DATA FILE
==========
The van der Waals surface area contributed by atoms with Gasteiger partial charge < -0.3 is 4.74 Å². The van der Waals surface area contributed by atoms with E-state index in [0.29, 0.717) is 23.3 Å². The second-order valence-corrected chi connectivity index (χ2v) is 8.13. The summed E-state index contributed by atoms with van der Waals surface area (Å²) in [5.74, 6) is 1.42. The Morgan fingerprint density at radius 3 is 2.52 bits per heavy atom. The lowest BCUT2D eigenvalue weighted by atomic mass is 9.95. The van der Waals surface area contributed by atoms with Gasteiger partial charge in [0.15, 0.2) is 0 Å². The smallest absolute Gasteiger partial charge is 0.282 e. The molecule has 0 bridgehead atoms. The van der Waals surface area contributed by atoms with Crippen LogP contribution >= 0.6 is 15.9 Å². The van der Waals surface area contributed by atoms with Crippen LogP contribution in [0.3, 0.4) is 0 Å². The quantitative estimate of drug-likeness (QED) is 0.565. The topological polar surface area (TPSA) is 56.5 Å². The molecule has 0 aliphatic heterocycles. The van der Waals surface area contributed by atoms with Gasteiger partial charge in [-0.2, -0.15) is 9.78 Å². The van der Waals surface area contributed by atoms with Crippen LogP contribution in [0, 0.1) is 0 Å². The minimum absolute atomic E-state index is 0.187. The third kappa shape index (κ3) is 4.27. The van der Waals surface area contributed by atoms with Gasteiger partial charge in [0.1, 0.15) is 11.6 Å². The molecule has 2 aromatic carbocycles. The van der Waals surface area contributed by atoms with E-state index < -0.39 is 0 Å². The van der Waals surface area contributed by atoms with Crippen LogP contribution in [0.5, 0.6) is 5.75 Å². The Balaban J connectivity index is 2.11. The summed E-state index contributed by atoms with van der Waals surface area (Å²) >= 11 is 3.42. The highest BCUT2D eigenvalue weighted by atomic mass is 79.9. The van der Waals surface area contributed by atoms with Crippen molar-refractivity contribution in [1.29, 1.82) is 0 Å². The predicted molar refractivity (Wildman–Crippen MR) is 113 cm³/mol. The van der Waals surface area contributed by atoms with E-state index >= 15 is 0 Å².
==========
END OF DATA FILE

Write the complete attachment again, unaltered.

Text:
The van der Waals surface area contributed by atoms with Gasteiger partial charge < -0.3 is 4.74 Å². The van der Waals surface area contributed by atoms with E-state index in [0.29, 0.717) is 23.3 Å². The second-order valence-corrected chi connectivity index (χ2v) is 8.13. The summed E-state index contributed by atoms with van der Waals surface area (Å²) in [5.74, 6) is 1.42. The Morgan fingerprint density at radius 3 is 2.52 bits per heavy atom. The lowest BCUT2D eigenvalue weighted by atomic mass is 9.95. The van der Waals surface area contributed by atoms with Gasteiger partial charge in [0.15, 0.2) is 0 Å². The smallest absolute Gasteiger partial charge is 0.282 e. The molecule has 0 bridgehead atoms. The van der Waals surface area contributed by atoms with Crippen LogP contribution >= 0.6 is 15.9 Å². The van der Waals surface area contributed by atoms with Crippen LogP contribution in [0.3, 0.4) is 0 Å². The quantitative estimate of drug-likeness (QED) is 0.565. The topological polar surface area (TPSA) is 56.5 Å². The molecule has 0 aliphatic heterocycles. The van der Waals surface area contributed by atoms with Gasteiger partial charge in [-0.2, -0.15) is 9.78 Å². The van der Waals surface area contributed by atoms with Crippen LogP contribution in [0, 0.1) is 0 Å². The minimum absolute atomic E-state index is 0.187. The third kappa shape index (κ3) is 4.27. The van der Waals surface area contributed by atoms with Gasteiger partial charge in [0.1, 0.15) is 11.6 Å². The molecule has 2 aromatic carbocycles. The van der Waals surface area contributed by atoms with E-state index < -0.39 is 0 Å². The van der Waals surface area contributed by atoms with Crippen LogP contribution in [0.5, 0.6) is 5.75 Å². The Balaban J connectivity index is 2.11. The summed E-state index contributed by atoms with van der Waals surface area (Å²) >= 11 is 3.42. The highest BCUT2D eigenvalue weighted by atomic mass is 79.9. The van der Waals surface area contributed by atoms with Crippen molar-refractivity contribution in [1.29, 1.82) is 0 Å². The predicted molar refractivity (Wildman–Crippen MR) is 113 cm³/mol. The van der Waals surface area contributed by atoms with E-state index >= 15 is 0 Å².